Plants densely cespitose. Culms green or slightly suffused with maroon at base; flowering stems 30-80 cm, usually longer than leaves at maturity, 0.8-1.1 mm thick, glabrous but finely scabrous on angles within inflorescence. Leaves: basal sheaths 2-3, green or tinged with maroon, bladeless, very short or absent, glabrous; others green on back, white-hyaline on front; blades flat, 2-5 mm wide, glabrous. Inflorescences: peduncles of lateral spikes slender, to 4 cm, mostly shorter and usually shorter than spikes, glabrous; peduncle of terminal spike less than 10 mm, minutely scabrous; proximal bracts equaling or exceeding inflorescences; sheaths less than 3 mm; blades 2-3 mm wide. Lateral spikes 2-4, 1 per node, each overlapping 1 above, uncrowded, nodding or drooping at maturity, pistillate with 25-50 perigynia, narrowly cylindric but broader and more densely flowered at distal end (flowers 1 mm apart) than proximal end (flowers 3.5 mm apart), 15-60 × 3.5-5.5 mm. Terminal spike staminate or gynecandrous with a few pistillate flowers distally, 25-40 × 2.5-4 mm. Pistillate scales white-hyaline with broad green midrib, ovate-oblong, shorter than mature perigynia, apex cuspidate or with green awn about as long as body of scales, scabrous at tip, otherwise glabrous. Perigynia green to golden green at maturity, strongly 2-ribbed but otherwise veinless or nearly so, loosely enveloping achene, lance-ovoid, 2.5-4 × 1-1.5 mm, membranous, base with short stipe, apex tapering to flattened, often bent beak, glabrous; beak 1-1.5 mm, with minute hyaline teeth. Achenes substipitate, 1.3-2 × 1-1.2 mm. 2n = 60. Fruiting late spring-mid summer. Rich, mesic deciduous forests, often along streams or in seepage areas, or in moist low ground associated with springs or fens; Ont., Que.; Ala., Ark., Conn., Del., D.C., Ga., Ill., Ind., Ky., Maine, Md., Mass., Mich., Miss., Mo., N.H., N.J., N.Y., N.C., Ohio, Pa., R.I., S.C., Tenn., Vt., Va., W.Va., Wis. Specimens of apparent hybrids between Carex prasina and C. crinita are known from New Jersey and West Virginia, but their parentage has not been confirmed. The compact growth form and attractive bluish green foliage in early summer make the taxon an ideal plant for cultivation near a shady pond or stream.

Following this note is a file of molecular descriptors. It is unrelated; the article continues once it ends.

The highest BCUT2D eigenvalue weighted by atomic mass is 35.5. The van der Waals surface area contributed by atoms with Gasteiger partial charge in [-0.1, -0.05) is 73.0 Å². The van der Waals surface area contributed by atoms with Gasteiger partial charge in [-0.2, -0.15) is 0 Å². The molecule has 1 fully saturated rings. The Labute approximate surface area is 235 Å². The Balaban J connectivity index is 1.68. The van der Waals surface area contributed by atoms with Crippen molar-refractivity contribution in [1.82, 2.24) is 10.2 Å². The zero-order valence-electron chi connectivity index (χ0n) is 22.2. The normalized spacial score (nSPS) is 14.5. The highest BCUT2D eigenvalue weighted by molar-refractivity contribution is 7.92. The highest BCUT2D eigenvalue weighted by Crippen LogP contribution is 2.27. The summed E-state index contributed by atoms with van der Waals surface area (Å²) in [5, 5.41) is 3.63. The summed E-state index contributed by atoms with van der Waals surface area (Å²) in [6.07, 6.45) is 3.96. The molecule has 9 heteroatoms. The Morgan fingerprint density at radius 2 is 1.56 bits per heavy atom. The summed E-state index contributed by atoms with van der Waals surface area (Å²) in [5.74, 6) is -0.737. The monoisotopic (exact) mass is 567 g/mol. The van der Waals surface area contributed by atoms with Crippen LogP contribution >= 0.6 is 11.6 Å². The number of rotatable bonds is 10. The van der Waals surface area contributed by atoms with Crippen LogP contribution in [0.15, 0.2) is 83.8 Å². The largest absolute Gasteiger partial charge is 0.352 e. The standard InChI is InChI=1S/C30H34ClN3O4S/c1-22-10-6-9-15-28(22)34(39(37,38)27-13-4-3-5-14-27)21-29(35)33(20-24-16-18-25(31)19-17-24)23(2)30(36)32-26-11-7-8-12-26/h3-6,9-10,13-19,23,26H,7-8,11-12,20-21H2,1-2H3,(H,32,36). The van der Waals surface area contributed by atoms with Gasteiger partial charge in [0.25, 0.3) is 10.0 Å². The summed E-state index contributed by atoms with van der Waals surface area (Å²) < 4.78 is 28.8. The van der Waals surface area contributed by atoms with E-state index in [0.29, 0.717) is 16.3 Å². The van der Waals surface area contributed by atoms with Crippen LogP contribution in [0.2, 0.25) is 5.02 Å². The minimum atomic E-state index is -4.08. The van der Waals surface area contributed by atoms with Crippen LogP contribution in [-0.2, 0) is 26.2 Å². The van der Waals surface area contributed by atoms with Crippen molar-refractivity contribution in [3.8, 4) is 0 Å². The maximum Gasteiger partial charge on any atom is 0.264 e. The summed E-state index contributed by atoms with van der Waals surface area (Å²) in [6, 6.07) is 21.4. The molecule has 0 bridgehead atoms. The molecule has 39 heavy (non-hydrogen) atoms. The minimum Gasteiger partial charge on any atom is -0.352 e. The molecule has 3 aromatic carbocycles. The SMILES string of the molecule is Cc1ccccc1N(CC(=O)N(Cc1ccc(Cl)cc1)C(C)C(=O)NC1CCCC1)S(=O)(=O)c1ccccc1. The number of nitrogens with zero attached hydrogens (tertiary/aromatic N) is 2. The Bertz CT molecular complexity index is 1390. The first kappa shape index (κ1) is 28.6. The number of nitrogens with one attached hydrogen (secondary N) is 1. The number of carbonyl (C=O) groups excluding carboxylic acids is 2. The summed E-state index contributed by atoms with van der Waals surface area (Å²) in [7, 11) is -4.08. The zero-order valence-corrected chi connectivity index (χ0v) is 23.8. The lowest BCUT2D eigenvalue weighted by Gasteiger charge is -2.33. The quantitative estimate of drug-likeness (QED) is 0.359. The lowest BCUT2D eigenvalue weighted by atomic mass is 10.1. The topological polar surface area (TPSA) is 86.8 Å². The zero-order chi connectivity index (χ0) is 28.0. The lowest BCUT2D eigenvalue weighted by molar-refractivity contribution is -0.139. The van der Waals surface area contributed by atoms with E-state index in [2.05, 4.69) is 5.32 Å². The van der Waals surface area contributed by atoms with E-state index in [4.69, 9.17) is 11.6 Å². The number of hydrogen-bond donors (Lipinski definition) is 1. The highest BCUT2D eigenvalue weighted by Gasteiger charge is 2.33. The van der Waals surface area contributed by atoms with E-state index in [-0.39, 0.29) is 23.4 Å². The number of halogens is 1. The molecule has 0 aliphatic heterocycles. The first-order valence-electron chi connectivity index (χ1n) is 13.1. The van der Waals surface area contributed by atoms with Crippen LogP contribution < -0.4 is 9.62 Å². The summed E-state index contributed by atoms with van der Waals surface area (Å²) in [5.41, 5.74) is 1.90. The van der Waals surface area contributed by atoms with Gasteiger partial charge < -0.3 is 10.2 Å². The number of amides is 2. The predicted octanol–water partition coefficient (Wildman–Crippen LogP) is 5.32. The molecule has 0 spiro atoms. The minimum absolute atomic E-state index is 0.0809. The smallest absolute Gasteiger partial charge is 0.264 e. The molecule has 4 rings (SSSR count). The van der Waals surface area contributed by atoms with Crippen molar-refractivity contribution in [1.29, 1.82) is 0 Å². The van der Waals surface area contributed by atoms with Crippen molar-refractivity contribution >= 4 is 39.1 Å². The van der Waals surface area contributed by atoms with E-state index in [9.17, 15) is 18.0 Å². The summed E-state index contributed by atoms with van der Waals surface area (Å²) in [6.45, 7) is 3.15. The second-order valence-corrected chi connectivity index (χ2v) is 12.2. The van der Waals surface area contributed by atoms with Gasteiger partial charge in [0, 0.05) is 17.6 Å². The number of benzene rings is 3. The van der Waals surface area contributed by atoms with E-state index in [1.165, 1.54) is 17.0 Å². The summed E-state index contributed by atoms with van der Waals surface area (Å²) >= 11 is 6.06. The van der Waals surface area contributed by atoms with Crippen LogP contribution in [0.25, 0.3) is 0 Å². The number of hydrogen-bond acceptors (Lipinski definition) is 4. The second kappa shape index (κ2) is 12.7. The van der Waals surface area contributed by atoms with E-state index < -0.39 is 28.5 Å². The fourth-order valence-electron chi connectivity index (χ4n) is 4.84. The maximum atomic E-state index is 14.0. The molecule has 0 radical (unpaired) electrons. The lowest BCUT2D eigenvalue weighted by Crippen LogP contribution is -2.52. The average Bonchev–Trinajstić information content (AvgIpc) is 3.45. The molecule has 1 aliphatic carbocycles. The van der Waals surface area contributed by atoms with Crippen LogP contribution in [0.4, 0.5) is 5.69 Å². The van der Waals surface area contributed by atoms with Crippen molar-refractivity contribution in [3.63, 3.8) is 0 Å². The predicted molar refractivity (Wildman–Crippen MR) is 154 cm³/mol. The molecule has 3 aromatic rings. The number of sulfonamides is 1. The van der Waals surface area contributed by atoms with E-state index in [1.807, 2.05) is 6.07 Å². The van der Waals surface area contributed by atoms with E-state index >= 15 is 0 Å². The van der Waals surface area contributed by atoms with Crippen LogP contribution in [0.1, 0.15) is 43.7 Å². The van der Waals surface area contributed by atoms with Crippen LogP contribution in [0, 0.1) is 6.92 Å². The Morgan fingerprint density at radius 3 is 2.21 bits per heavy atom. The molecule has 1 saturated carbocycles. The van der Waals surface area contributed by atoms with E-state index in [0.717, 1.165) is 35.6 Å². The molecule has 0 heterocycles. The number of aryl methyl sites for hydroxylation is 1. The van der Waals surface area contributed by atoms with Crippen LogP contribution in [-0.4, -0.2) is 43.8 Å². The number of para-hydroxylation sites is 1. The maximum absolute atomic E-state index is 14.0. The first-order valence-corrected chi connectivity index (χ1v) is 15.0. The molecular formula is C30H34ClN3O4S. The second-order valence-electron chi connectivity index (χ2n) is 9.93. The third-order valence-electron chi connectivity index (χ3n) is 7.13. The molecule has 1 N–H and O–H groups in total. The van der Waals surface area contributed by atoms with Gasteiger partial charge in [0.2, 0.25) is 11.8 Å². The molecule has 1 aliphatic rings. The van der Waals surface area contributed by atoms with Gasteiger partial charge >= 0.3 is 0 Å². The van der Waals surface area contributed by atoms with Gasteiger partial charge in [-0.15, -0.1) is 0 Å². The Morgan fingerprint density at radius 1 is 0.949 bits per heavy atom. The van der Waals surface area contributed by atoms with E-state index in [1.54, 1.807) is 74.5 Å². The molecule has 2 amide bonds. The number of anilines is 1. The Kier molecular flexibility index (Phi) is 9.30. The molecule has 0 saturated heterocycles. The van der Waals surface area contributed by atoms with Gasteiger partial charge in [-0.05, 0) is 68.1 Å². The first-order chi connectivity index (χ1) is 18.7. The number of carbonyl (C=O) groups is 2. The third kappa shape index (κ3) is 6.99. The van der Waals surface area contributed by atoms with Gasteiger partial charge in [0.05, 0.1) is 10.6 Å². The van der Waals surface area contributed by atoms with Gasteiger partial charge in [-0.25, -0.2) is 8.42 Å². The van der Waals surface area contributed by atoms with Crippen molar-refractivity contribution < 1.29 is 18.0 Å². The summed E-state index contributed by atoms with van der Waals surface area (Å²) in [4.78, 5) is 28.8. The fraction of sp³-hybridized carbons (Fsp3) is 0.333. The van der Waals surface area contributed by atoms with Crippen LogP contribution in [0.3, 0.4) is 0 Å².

From Flora of Indiana (1940) by Charles C. Deam
Infrequent, becoming frequent in the southeastern counties. A species of very wet or springy habitats in deep woods, growing generally along streamlets and frequently on bars and rocks in streams.
Tufted, 3-8 dm, brown or greenish at base; main lvs 3-5 mm wide; sheaths glabrous; terminal spike staminate or with a few apical perigynia; pistillate spikes 2-4, widely separated, cylindric, 2-5 cm, 5 mm thick, curved or nodding, the lower on long peduncles, the upper on much shorter ones; upper bract sheathless or nearly so; pistillate scales ovate to obovate-oblong, shorter than the perigynia, mucronate or short-cuspidate; perigynia 2.9-4.2 mm, rhombic-ovoid, trigonous, sharply angled at the prominent lateral ribs, obtusely angled on the back, otherwise essentially nerveless, tapering to an acute, at first nearly flat, later trigonous beak; achene concavely trigonous. Moist or wet woods and streambanks; Que. and Me. to Mich., s. to S.C., Ga., and Ala.
Gleason, Henry A. & Cronquist, Arthur J. 1991. Manual of vascular plants of northeastern United States and adjacent Canada. lxxv + 910 pp.
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